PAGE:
Tuesday, February 24, 2009

Grey Water

One of the principles of permaculture is to look at things that would commonly be thought of as a waste product and instead, view it as a resource. You are always looking for the next best use out of everything. In our present day system, we pipe clean, potable water into our house. We use it to drink, to wash clothes, to take showers, to flush toilets and to water plants. After this initial use, we pipe the water, now called gray water (with the exception of the water from the toilet which is called black water) out of our house and into the sewage system. Within a permaculture system, you would look for other ways to use this grey water instead of letting it be taken away.

There are a couple of different options that involve using what is called a gray water system. These systems are what I'm currently researching. In most metropolitan areas, grey water systems are illegal or at least restricted and you should contact your local municipality to see what restrictions there are in your area. Eventually, when we move to our acreage, our house will be off the grid and we will reuse all of our grey water. I would like to begin some of the process in the house I live in now. I would like to capture the water from our washing machine and contain it in a barrel reservoir, to later use to irrigate my gardens.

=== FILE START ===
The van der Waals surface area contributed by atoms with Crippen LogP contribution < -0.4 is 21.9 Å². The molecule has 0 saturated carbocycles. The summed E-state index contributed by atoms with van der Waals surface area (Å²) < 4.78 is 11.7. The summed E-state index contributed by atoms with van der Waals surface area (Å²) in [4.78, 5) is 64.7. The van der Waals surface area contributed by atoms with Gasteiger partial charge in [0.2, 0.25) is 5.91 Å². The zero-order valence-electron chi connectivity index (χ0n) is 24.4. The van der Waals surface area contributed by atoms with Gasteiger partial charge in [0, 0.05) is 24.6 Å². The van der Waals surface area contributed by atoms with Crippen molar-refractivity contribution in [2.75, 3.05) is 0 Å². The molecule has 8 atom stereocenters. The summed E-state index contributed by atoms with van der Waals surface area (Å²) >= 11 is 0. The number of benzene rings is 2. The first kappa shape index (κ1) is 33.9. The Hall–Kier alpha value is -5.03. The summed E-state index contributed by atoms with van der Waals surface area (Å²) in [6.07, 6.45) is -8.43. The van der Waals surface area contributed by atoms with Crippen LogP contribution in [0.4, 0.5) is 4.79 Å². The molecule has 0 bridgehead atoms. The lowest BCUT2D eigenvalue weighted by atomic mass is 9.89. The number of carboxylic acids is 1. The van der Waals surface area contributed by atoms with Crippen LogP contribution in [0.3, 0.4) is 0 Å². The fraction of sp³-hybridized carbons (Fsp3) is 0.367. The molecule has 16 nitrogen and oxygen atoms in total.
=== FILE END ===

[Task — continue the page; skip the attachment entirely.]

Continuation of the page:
If you have any desire to install a gray water system, or are even just interested in learning more, you absolutely need to get the book Create An Oasis with Greywater by Art Ludwig. What I am researching now is how to capture the water from our washing machine and save it in a barrel. I can later use this water to help water my garden. It is necessary to be careful what kinds of cleaners I use to wash our clothes because I don't want to be putting chemicals onto my plants. This goes right along with what I'd like to do any way because I'd like to be making my own soaps.

I'll keep you posted on how our project goes and give you some pictures of our progress. The big challenge will be to cut a hole in our laundry room and reroute the water outside the house to be stored. Our laundry room is on the second story from the back of the house, so, there will be some challenges. I highly recommend you get this book, check out your local library. You can also get lots more information from the Oasis website.